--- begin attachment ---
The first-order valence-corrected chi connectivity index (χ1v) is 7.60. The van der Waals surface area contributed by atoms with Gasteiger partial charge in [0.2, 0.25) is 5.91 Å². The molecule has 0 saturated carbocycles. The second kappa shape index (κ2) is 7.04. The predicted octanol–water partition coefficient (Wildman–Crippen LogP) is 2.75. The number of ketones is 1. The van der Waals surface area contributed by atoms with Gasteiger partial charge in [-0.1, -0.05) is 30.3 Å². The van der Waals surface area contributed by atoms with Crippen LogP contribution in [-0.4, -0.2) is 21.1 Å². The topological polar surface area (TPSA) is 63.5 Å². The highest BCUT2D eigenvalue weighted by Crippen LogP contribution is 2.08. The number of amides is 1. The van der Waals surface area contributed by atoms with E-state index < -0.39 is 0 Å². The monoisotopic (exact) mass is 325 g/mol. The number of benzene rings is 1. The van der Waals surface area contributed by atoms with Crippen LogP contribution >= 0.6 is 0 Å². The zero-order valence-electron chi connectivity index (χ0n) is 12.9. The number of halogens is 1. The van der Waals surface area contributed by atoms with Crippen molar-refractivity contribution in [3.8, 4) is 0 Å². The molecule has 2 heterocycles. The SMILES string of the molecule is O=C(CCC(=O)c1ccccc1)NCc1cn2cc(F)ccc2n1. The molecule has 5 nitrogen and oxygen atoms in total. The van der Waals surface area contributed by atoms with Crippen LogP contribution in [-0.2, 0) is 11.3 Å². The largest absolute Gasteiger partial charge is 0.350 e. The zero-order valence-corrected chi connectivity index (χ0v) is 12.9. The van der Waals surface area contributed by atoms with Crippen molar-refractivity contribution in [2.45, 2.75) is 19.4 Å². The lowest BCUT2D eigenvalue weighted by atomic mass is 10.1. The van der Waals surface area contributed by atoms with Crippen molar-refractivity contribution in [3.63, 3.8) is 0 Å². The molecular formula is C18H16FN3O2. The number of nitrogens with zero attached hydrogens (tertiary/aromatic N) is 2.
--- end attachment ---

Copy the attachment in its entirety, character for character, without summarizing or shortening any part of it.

The first-order valence-corrected chi connectivity index (χ1v) is 7.60. The van der Waals surface area contributed by atoms with Gasteiger partial charge in [0.2, 0.25) is 5.91 Å². The molecule has 0 saturated carbocycles. The second kappa shape index (κ2) is 7.04. The predicted octanol–water partition coefficient (Wildman–Crippen LogP) is 2.75. The number of ketones is 1. The van der Waals surface area contributed by atoms with Gasteiger partial charge in [-0.1, -0.05) is 30.3 Å². The van der Waals surface area contributed by atoms with Crippen LogP contribution in [-0.4, -0.2) is 21.1 Å². The topological polar surface area (TPSA) is 63.5 Å². The highest BCUT2D eigenvalue weighted by Crippen LogP contribution is 2.08. The number of amides is 1. The van der Waals surface area contributed by atoms with E-state index < -0.39 is 0 Å². The monoisotopic (exact) mass is 325 g/mol. The number of benzene rings is 1. The van der Waals surface area contributed by atoms with Crippen LogP contribution >= 0.6 is 0 Å². The zero-order valence-electron chi connectivity index (χ0n) is 12.9. The number of halogens is 1. The van der Waals surface area contributed by atoms with Crippen molar-refractivity contribution in [3.8, 4) is 0 Å². The molecule has 2 heterocycles. The SMILES string of the molecule is O=C(CCC(=O)c1ccccc1)NCc1cn2cc(F)ccc2n1. The molecule has 5 nitrogen and oxygen atoms in total. The van der Waals surface area contributed by atoms with Crippen LogP contribution in [-0.2, 0) is 11.3 Å². The largest absolute Gasteiger partial charge is 0.350 e. The zero-order valence-corrected chi connectivity index (χ0v) is 12.9. The van der Waals surface area contributed by atoms with Crippen molar-refractivity contribution in [2.45, 2.75) is 19.4 Å². The lowest BCUT2D eigenvalue weighted by atomic mass is 10.1. The van der Waals surface area contributed by atoms with Crippen molar-refractivity contribution in [3.63, 3.8) is 0 Å². The molecular formula is C18H16FN3O2. The number of nitrogens with zero attached hydrogens (tertiary/aromatic N) is 2.